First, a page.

Have you ever asked questions like: Where in the Bible does it say that it’s wrong (or is it?) for someone to drink beer, or to gossip, or dance, or talk publicly about sex, or smoke cigarettes, or listen to rap music, or find a wife, or…?
Question: Is it sinful for a pastor to ever drink wine or other alcoholic beverages? If it’s not sinful, is it wise? If not wise, is it at all acceptable?
Before we address those questions particularly, consider these three “real-life” scenarios and then decide for yourself.
Scenario #1. The caller is Jane, a relatively new believer and a member of your church. She calls her pastor at 11:00 p.m. on Friday night and is obviously quite upset.
Hello, pastor Charles? Yes, this is Jane. Pastor…John is leaving me for another woman. He’s in the bedroom packing his bags right now. He says he doesn’t love me anymore. I don’t know what to do. Will you please come over and talk to him? I’m sorry, Jane. I really am. But unfortunately, I drank a few cans of beer tonight and I’m a bit tipsy. I can’t drive right now. Sorry.
Scenario #2. The caller is Michael, a non-Christian man who has been attending your church for a few months but hasn’t yet given his life to the Lord. He is very distraught at the moment.
Pastor Charles! Oh God, I don’t know what to do! The hospital just called me. My wife, Jane, was just in a terrible car accident. She was hit by a drunk driver. Oh pastor, will you please meet me at the hospital in fifteen minutes? Why did God let this happen? I’m so sorry, Michael, really I am. That’s terrible news. Unfortunately, I’ve had a few glasses of wine tonight myself, and I’m in no condition to drive right now. Lord willing, she’ll make it through the night. But I’ll be at the hospital first thing tomorrow morning. Will that be alright?
Scenario #3. The callers are Michael and Jane. They are long-term members of your church and the main leaders in the youth program at your church.
Pastor…this is Michael Jenkins. You need to come to the church right now. Samantha, one of the kids who has been attending the youth group, just tried to commit suicide tonight by cutting herself. We just called 911 but you need to get here right away. There’s blood everywhere. The kids in the youth group are really upset. Hurry, please! Wow, Michael, that’s terrible. Umm, I can’t make it right now, sorry. What do you mean? Why can’t you get here? Well…you see…my wife and I just finished off a bottle of red wine. I don’t think either of us should drive, just to be safe. I’m not drunk, just a bit light-headed is all. I don’t think the parents—(or the police)—would appreciate me hanging out with their kids right now. Can you call anyone else?
So, what do you think? Is it ever acceptable for a pastor to drink alcohol?
I could throw some theology at you about why pastors should never drink alcohol, but I thought these three scenarios would be a great place to start. I will definitely write a few more posts concerning the theology of alcohol and why pastors and church leaders shouldn’t consume liquor and other alcoholic beverages, but really, aren’t these three scenarios more than enough?
I mean, can you imagine the repercussions?
Question: Does the Bible condemn drunkenness? Yes, it does. It is wrong for any Christian to ever be drunk.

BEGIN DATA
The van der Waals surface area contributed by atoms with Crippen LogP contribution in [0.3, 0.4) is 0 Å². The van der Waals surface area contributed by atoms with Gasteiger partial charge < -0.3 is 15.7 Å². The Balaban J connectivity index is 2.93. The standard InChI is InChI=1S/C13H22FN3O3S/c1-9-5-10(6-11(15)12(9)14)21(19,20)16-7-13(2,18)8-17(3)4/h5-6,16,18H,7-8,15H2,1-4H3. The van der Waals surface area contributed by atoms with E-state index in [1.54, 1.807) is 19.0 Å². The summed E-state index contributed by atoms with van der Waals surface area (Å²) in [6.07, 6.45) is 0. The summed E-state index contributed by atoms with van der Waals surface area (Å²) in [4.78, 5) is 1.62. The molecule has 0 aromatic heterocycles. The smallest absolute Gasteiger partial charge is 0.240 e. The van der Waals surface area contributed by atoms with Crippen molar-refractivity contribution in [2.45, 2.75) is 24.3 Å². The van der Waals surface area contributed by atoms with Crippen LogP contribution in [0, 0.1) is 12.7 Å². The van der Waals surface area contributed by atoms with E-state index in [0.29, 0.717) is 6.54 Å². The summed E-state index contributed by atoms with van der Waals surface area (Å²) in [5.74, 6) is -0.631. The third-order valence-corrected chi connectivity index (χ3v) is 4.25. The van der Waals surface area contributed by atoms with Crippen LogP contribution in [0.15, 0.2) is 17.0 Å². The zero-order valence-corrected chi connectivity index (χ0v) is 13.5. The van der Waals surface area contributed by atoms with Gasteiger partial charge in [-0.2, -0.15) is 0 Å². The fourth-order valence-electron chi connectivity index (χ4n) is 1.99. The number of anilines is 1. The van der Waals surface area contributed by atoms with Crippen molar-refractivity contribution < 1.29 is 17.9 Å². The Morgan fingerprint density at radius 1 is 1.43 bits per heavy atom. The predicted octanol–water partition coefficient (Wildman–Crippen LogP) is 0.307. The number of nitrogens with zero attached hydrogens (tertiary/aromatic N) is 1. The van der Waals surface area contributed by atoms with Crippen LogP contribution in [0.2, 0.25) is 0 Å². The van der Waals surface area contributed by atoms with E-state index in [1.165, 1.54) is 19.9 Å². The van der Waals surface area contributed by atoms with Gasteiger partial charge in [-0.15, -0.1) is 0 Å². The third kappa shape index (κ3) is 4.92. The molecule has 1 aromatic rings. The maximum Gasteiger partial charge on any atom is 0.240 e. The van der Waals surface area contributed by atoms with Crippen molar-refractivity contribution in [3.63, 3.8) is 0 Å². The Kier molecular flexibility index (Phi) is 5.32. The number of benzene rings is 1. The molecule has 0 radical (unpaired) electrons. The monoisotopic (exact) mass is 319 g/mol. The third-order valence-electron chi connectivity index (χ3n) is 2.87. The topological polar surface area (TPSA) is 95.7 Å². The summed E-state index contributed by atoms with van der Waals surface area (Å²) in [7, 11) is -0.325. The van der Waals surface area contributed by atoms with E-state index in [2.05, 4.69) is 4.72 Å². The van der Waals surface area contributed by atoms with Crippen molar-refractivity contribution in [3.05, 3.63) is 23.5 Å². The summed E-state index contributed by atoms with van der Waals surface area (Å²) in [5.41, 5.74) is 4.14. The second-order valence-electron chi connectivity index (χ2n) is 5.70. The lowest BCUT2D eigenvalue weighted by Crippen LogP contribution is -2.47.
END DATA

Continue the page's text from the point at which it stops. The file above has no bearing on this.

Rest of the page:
Question: Is it sinful to ever drink an alcoholic beverage now and then? No, it isn’t necessarily sinful, merely to drink a glass of wine or beer socially.
Question: Is it wise for church leaders to drink alcohol? In my opinion: Absolutely not!
OK, But Where In The Bible Does It Say It Is Wrong?
The main passages outlining the qualifications of a pastor/elder/overseer/bishop are found in 1 Timothy 3:1-7 and Titus 1:5-9; both of which are nearly identical lists. The few qualifications found in 1 Timothy 3:1-7 (NKJV) entail the following character qualifications for someone who is being considered as pastoral leader in the church:
“must be blameless” – The words “must be” are included, stressing the fact that what follows is absolutely necessary. Being “blameless” (“above reproach”) literally means “not to be held” in a criminal sense. This is the most important character qualification for the pastor, and the list of qualifications that follow elaborates on what it means to be “blameless.” There is to be no unrepentant sin that can be publicly named or pointed to in which the church or civil community is aware of. It doesn’t mean he is sinless or has never sinned, but that he can’t be held in contempt, either criminally, morally, socially, or ethically.
“sober-minded” – He is to be a serious man who knows how to order his priorities.
“of good behavior” – Means to be “orderly”…as opposed to being chaotic or disorganized.
“not given to wine” – Not a regular drinker of alcohol. The pastor must never consume alcohol because he could be called on at any time of the day or night to perform his duties and, therefore, his judgment must never be clouded by alcohol.
“must have a good testimony among those who are outside” – A pastor must have a good reputation with the surrounding community he lives and ministers in, particularly when it comes to unbelievers. Although non-Christians may disagree with his morals or spiritual beliefs, he must be respected as an honest, caring person (a good testimony).
QUESTION: Considering the three scenarios above, and these five character qualifications for a pastor found in the Bible…is it appropriate for a pastor to EVER drink an alcoholic beverage? Why or why not? (Please comment below.)
* Image credit: Sorceria (Creative Commons)